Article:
News

Self-Help Homes in the News


October 20th 2019

Housing program adds participants

-by Josephine Zimmerman - Daily Herald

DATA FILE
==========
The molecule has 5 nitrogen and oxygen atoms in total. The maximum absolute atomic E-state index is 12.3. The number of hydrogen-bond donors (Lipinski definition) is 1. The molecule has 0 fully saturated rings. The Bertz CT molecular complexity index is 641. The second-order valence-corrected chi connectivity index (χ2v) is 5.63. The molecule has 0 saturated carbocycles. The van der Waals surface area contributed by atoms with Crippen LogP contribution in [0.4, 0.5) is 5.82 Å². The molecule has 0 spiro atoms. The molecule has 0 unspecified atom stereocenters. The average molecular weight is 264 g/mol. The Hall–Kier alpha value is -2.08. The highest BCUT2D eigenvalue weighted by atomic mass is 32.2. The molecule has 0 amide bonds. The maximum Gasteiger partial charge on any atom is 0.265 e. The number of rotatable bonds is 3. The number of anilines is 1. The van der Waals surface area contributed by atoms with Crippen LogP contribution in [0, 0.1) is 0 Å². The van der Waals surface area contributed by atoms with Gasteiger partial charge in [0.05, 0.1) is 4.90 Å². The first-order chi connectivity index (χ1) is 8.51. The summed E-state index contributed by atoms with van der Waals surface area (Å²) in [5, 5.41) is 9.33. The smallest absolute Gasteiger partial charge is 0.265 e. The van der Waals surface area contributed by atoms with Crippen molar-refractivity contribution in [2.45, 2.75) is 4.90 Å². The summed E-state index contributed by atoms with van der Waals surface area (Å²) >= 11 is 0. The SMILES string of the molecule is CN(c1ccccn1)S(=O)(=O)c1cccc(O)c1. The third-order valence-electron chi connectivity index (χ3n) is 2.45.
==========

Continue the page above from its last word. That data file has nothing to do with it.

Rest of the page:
Payson - Seven more families have an opportunity for home ownership, thanks to the Mutual Self Help Housing program.  Brad Bishop, of the Utah County Housing Authority, director of the Mutual Self Help project, said ground was broken for seven more homes recently in the Payson Dry Creek Subdivision at 1435 S. 300 West.  Last year the first group of seven homes was started, and those homes are approximately 50 percent completed.  The seven families enlisted in the new program are all from Utah County.  The program is part of the Rural Housing Development Corp.,  a nonprofit organization.  The concept of the program is that a group of homeowners work as a team and provide "sweat equity" not only on their own homes, but work on all homes within the group.  Each family will contribute a minimum of 30 hours per week, which labor can include things like framing, roofing and insulation.  The labor is considered the down payment.  All homes must be completed before any family can move in.  In a period of nine months, the group will work under the direction of a licensed construction supervisor and contribute 65 percent of the construction labor on each others' homes.  Participating families have the opportunity to select their own lots and house plan.  Seminars and meetings were conducted to help families qualify for RD loans.  To become eligible for the program, an applicant must have low debt, good credit, enough income to qualify for a mortgage with USDA, and be willing to work the labor necessary for the project.  The applicant must also be income qualified and earn less than 80 percent of the area median income (i.e., family of 4 must earn less than $37,000 per year).  Over the next two years, RHDC will administer the building of 20 homes in Payson for eligible families.  Sponsors of the program said self-help housing is more than just building homes.  It stimulates local economies, establishes credit, and builds new skills, self confidence and a community.  It is about pride in having a place to call home.  Financing for land acquisition was provided by the Housing Assistance Council and the Home Ownership Program of Washington D.C. and the Utah Valley Consortium of Cities and County with HOME funds.  Gene Carly, executive director of the Housing Authority of Utah County, secretary-treasurer of the RHDC Board of Trustees, said that Utah County is the 24th "least affordable housing area in the nation, following cities like San Francisco, San Diego and Honolulu."  He said the area median income for a family of four is $46,500 per year.  In Utah County, only 42 percent of median income families can afford to buy homes.  This self-help program will enable 20 families in Utah to become homeowners who might not otherwise have that opportunity.  Assisting with the project has been: the Bank of American Fork, Housing Assistance Council, Payson City, U.S. Department of Agriculture Rural Development and the Utah Valley Consortium of Cities and County.